US President Joe Biden has led tributes from both sides of America's political divide to veteran Republican Bob Dole, who has died aged 98.
President Biden said Dole was a "dear friend" and "an American statesman like few in our history".
Dole was a long-time senator for Kansas who ran as the Republican party's presidential nominee in 1996, losing to the Democrat Bill Clinton.
He was also a World War Two veteran who nearly perished on the battlefield.
News of Dole's death was announced by his wife's foundation, which said he had "served the United States of America faithfully for 79 years".
Dole's opponent in the 1996 election, Bill Clinton, said Dole's example should "inspire people today and for generations to come".
Former Republican President George W Bush said Dole "represented the finest of American values", while his Democratic successor Barack Obama called him a "war hero, a political leader, and a statesman".
In Congress, Democratic House of Representatives Speaker Nancy Pelosi ordered the flags at the US Capitol to be flown at half-mast in tribute.
The Senate's Republican leader Mitch McConnell said Dole lived "the kind of full, rich, and deeply honorable American life that will be impossible for any tribute to fully capture".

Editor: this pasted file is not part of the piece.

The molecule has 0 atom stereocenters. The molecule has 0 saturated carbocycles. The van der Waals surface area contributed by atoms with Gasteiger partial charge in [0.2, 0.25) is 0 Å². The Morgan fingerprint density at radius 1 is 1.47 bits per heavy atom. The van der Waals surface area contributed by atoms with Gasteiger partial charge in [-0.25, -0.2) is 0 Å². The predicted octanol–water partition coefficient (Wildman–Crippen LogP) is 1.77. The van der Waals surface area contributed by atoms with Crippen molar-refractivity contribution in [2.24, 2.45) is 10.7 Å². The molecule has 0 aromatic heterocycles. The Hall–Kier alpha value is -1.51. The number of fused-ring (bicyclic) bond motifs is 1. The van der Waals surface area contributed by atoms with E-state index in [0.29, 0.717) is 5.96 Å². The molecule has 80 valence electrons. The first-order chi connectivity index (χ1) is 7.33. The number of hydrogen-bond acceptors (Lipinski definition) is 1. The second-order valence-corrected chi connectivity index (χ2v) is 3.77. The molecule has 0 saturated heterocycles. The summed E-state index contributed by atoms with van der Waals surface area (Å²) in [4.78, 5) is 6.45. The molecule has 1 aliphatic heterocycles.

Dole grew up in Kansas during the Great Depression and survived injuries that cost him the use of his arm and right hand, before embarking on a political career that saw him elected five times as US Senator for Kansas and serving as both Senate majority and minority leader.
He was vice-presidential candidate for Gerald Ford in 1976, losing to Democrats Jimmy Carter and Walter Mondale.
Dole was a distant second to Bill Clinton in the 1996 presidential race, coming up against a youthful incumbent at a time when the economy was booming.
Politically, he was known as a pragmatist, willing to work with Democrats on bipartisan initiatives, in particular on disability rights.
He also had a reputation for blunt speaking and a sharp, sometimes self-deprecating wit.
After what was perceived to have been a gaffe in a 1976 vice-presidential debate, he said: "I was supposed to go for the jugular. And I did - my own."
When Bill Clinton gave him the Presidential Medal of Freedom in 1997, he started reading the oath taken when presidents are sworn in, before joking "sorry, wrong speech".